Trump’s long-term goal is a better deal, not conflict, said Michael Singh, managing director of the Washington Institute for Near East Policy and a former senior director for Middle East affairs under President George W. Bush.
“Even if we were to try to reimpose sanctions and ramp up pressure, ultimately the object of doing so would be to get them to the negotiating table to agree to more far-reaching steps,” Singh said.
For weeks, U.S. negotiators have been meeting with allies France, the U.K. and Germany in an effort to reach a consensus on side agreements responding to U.S. concerns. They say they’ve made progress on some elements but haven’t crossed the finish line on the “sunset clauses” in the current deal -- under which many of the key provisions expire in coming years and Iran is allowed to start enriching uranium to high levels again.
Despite Iran’s insistence that it won’t negotiate a new agreement, the administration is betting that economic strains in the country, and the prospect of further isolation if the deal crumbles, will eventually force its leaders to the negotiating table. That’s viewed with intense skepticism by outsiders. They say Iran has no reason to agree to a tougher deal without concessions like those that led to the accord, formally known as the Joint Comprehensive Plan of Action, in the first place.
“They would be seen as very weak to go back into negotiations,” Handjani said. “If the U.S. isn’t honoring its commitment already to the JCPOA, what’s the assurance that they’re going to honor a follow-up to the deal?”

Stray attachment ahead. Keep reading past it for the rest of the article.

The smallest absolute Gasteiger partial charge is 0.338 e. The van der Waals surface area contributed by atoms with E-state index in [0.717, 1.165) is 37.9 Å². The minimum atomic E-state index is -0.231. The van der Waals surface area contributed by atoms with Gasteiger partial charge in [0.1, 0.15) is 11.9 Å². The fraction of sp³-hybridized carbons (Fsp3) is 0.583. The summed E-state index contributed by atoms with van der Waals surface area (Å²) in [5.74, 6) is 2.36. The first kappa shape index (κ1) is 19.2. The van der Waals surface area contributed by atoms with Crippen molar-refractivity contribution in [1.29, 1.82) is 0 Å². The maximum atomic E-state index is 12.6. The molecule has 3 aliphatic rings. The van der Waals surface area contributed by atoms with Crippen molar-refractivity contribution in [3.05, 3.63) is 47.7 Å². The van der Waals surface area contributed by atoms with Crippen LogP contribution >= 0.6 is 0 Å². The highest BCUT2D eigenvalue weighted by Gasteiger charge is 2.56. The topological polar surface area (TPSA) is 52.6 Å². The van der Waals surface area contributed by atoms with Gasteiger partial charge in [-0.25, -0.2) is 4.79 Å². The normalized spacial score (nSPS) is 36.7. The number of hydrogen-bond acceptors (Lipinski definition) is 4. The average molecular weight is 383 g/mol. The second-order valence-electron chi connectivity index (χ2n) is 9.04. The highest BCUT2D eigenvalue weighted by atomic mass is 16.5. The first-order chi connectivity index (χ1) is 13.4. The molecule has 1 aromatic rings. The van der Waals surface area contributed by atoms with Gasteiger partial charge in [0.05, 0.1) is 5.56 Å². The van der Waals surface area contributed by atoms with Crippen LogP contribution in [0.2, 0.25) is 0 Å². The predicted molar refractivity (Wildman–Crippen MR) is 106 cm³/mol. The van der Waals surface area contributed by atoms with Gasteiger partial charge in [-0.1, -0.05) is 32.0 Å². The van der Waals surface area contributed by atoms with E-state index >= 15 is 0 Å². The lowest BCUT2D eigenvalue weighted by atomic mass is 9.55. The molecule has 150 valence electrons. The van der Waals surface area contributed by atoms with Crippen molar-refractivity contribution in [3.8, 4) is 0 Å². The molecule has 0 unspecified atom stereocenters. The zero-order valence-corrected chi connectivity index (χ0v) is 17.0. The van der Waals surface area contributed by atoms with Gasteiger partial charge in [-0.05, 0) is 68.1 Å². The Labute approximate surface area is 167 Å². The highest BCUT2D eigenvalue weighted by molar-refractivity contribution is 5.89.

While inflation in Iran has slowed in recent months, the rial has slumped and oil climbed as markets await the U.S. decision. The head of the International Monetary Fund’s Middle East and Central Asia operations said Monday that Tehran will need to to accelerate economic reforms, including plans to overhaul its banking system, if the U.S. quits the accord.
“When there’s imperfect clarity businesses hesitate and Iran loses,” said Maloney of the Brookings Institution.
That gives the Trump administration what it sees as a crucial advantage: Iran is abiding by the nuclear accord while currently enjoying few of its potential benefits.
As for a future deal, U.S. officials were encouraged by a four-point proposal offered by French President Emmanuel Macron last week that echoed many of their demands. But Macron has argued that any new agreement be an add-on, not a replacement for the current accord.
In a call with Rouhani late last month, Macron and his Iranian counterpart agreed to work together to try to preserve the accord. But Iran’s official government website quoted Rouhani as saying Iran won’t accept any additional restrictions and the deal is “by no means negotiable.”
At the same time, the European strategy appears to be to try to manage Trump -- possibly with some sort of additional measures -- while also coaxing Iran to stay in the nuclear deal as long as possible, perhaps until after 2020 when the U.S. may have a new president.
“It took 13 years of a nuclear standoff with Iran to get a deal,” said Ali Vaez, Iran project director at the International Crisis Group. “It would be a pity to lose it as a result of something that could at the end of the day be considered a rough patch.”